Credit Counseling Center is pleased to announce that the organization received payment from a 2006 payday lending lawsuit along with 3 other non-profit credit counseling services to help educate Pennsylvanians about financial planning and counseling.
“This funding will help more people get the tools and knowledge to make better decisions about their finances for themselves and their families,” said PA Department of Banking’s Robyn Wiessmann. “A strong sense of financial capability allows Pennsylvanians to build their financial independence.”
In 2006, the department filed a lawsuit against NCAS of Delaware, LLC, which did business as Advance America Cash Advance Centers, and Advance America Cash Advance Centers, Inc. for violations of the Consumer Discount Company Act. A restitution fund was created for the company’s customers. The Commonwealth Court is allowing the department and Pennsylvania Attorney General to distribute funds remaining after all eligible restitution was paid with four charitable organizations to educate and protect Pennsylvanians.
“I am pleased that our joint settlement with this payday lender will result in monies going to these worthy organizations dedicated to helping the consumers who are most in need of financial and credit counseling,” said Attorney General Josh Shapiro. “These distributions announced by the Secretary of Banking and Securities will go a long way to helping consumers and their families get back on their feet financially.”
Credit Counseling Center, a non-profit organization with offices is Levittown, Richboro and Doylestown. We provide life changing financial literacy and counseling services to help our clients, their families, employees and the community at large.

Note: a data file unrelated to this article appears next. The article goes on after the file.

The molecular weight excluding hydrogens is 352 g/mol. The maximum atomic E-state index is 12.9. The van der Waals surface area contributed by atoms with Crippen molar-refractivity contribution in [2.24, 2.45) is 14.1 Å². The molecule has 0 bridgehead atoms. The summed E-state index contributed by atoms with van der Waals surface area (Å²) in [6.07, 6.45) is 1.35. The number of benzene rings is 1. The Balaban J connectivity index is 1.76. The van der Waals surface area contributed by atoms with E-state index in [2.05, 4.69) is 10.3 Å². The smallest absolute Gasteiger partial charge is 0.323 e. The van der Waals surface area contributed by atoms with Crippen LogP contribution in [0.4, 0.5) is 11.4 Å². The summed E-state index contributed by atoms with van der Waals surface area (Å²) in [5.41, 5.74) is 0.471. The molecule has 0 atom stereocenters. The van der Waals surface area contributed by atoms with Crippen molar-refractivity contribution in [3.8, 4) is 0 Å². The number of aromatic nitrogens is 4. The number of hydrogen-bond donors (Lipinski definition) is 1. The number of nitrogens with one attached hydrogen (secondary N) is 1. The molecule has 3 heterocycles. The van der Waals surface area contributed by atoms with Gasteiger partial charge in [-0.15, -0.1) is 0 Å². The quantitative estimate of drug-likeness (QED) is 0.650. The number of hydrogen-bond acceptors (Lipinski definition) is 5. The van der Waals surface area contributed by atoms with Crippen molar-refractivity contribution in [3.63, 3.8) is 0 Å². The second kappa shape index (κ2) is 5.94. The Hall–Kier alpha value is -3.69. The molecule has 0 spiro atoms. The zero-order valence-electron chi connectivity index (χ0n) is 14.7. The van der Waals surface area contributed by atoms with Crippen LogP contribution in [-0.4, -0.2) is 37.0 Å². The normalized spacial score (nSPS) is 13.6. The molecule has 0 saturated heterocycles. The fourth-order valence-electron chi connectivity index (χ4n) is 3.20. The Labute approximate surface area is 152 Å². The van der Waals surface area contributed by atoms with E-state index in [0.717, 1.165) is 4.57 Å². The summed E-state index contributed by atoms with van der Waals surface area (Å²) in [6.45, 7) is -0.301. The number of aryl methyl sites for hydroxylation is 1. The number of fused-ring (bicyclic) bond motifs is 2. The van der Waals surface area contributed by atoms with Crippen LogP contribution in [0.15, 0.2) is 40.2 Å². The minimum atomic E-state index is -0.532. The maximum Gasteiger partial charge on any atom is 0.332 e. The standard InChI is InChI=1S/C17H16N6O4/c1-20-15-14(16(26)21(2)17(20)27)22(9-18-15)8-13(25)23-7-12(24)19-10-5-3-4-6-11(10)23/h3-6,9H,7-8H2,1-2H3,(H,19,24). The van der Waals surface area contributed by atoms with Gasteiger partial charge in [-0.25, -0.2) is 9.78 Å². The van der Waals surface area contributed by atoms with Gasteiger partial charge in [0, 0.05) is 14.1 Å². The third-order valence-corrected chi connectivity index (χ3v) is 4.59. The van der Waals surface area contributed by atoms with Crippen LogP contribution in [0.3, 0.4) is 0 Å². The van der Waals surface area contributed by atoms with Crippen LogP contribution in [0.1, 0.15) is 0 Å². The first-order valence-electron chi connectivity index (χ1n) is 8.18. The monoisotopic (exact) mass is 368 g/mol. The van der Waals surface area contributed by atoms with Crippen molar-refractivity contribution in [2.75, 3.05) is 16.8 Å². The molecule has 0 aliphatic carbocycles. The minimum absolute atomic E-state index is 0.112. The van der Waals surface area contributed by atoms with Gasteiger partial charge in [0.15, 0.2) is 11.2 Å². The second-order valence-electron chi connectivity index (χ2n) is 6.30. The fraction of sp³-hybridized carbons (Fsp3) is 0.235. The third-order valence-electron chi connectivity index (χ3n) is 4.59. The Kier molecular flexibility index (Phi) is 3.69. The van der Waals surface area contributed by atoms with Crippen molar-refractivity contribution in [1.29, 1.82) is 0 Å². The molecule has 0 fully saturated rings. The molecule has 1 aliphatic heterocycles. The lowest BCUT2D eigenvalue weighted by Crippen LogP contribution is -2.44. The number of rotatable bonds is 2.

Over the past 25 years, CCC has served over 41,000 predominantly low- to moderate- income individuals with a variety of programs to help financially educate and stabilize individuals and families in our communities. 84% of our clients are low/moderate income. In addition, CCC has supported nearly 1,400 debt management clients and has dispersed $14 million back to creditors.
Consumers can contact the department with questions about financial issues or to file a complaint at 1-800-PA-BANKS or online.
While there is no set definition of a payday loan, it is usually a short-term, high cost loan, generally for $500 or less.
The loan is usually repaid in a single payment on the borrower’s next payday, or when income is received from another source such as a pension or Social Security. The due date is typically two to four weeks from the date the loan was made. The specific due date is set in the payday loan agreement.
Many state laws set a maximum amount for payday loan fees ranging from $10 to $30 for every $100 borrowed. A typical two-week payday loan with a $15 per $100 fee equates to an annual percentage rate (APR) of almost 400 percent. By comparison, APRs on credit cards can range from about 12 percent to about 30 percent. In many states that permit payday lending, the cost of the loan, fees, and the maximum loan amount are capped.
Payday loans are marketed as a one-time, “quick fix” for people facing a crash crunch. But the loan terms are designed to trap borrowers into long-term debt that causes a host of harms.